Seminars & Events for PACM/Applied Mathematics Colloquium

April 21, 2014
4:30pm - 5:30pm
Curvature suppresses the Rayleigh-Taylor instability

PLEASE CLICK ON COLLOQUIUM TITLE FOR EACH COMPLETE ABSTRACT. Naima Hammoud's abstract: Thin films on curved surfaces are widely observed in coating and painting processes and wetting problems.
Haoshu Tian's abstract: The default of one bank can cause other banks to default through two channels: financial contagion in the inter-bank liability network and fire sale in the asset selling market. When the defaulted bank cannot fully pay its debt, the loss is transmitted to other banks.

Speaker: Naima Hammoud & Haoshu Tian - PACM Graduate Students, Princeton University
Location:
Fine Hall 214
April 28, 2014
4:30pm - 5:30pm
Coarsening to Chaos-Stabilized Fronts in Pattern Formation with Galilean Invariance

The presence of continuous symmetries, or coupling with a large-scale mode or mean flow, can strongly influence the dynamics of pattern-forming systems.  After reviewing some aspects of pattern formation and spatiotemporal chaos in one-dimensional Kuramoto-Sivashinsky-type equations, I will focus on a 6th-order analogue, the Nikolaevskiy PDE, a model for short-wave pattern formation with Galilean invariance displaying spatiotemporal chaos with strong scale separation.  I will discuss this PDE and its relation with the corresponding leading-order amplitude equations for the coupled long-wave and pattern modes.  These equations, derived by Matthews and Cox, display unexpectedly rich, strongly system-size-dependent dynamics; I will describe their long-time behavior, which has a single stable Burgers-like viscous shock coexisting with a ch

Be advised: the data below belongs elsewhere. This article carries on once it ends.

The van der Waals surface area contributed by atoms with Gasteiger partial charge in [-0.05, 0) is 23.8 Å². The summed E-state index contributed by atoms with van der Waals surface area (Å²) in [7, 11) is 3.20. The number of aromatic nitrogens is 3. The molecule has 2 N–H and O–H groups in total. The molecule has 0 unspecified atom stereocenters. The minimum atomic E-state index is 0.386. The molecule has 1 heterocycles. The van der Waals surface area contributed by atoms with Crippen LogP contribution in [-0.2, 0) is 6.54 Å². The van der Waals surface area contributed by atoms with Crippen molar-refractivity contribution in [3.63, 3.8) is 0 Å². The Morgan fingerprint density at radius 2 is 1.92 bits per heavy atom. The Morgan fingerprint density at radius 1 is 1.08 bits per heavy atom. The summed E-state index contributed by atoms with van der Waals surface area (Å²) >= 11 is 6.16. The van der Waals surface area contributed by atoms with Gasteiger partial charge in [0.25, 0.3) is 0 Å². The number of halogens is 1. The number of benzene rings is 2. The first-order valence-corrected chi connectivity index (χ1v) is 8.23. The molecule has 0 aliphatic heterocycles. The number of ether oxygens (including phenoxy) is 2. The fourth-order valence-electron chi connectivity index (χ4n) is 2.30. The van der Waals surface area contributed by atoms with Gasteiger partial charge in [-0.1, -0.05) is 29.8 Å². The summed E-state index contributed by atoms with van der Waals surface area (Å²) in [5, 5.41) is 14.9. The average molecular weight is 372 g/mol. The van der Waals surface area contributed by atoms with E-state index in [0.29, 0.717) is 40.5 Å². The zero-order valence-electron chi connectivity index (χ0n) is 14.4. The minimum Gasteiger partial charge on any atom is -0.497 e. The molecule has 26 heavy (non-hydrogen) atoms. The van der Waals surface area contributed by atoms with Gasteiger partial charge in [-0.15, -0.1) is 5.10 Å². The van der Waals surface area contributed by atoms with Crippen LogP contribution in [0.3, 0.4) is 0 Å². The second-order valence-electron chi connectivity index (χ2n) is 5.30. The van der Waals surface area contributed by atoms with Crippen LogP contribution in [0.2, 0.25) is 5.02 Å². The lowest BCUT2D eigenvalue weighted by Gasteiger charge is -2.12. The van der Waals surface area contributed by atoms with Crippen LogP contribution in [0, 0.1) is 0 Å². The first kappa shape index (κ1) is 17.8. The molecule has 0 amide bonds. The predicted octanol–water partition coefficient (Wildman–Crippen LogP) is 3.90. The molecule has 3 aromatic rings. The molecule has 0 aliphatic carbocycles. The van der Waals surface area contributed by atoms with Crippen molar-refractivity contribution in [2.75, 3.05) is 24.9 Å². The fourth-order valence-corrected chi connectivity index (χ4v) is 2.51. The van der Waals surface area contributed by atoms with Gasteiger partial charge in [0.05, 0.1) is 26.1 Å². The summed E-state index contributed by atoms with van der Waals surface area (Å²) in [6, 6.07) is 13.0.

Speaker: Ralf Wittenberg , Simon Fraser University
Location:
Fine Hall 214
May 5, 2014
4:30pm - 5:30pm
Graph limits and planted partitions from the perspective of probability and statistics

SPECIAL PACM COLLOQUIUM:   The theory of dense graph limits has emerged as a well established tool in modern combinatorics, with close connections to applied probability and ergodic theory.  In this talk we answer a probabilist's question first posed by Aldous and subsequently pursued by Kallenberg: given a single observation of a large network generated by a graph limit function (graphon) subject to bond percolation, how much information can we recover about the data-generating model?  Results come by way of blockmodels, which generalize the ideas underlying the planted partition problem in theoretical computer science, as well as the community detection problem in applications of network clustering to the social and biological sciences.

Speaker: PJ Wolfe, Royal Society Research Fellow , UCL
Location:
Fine Hall 214

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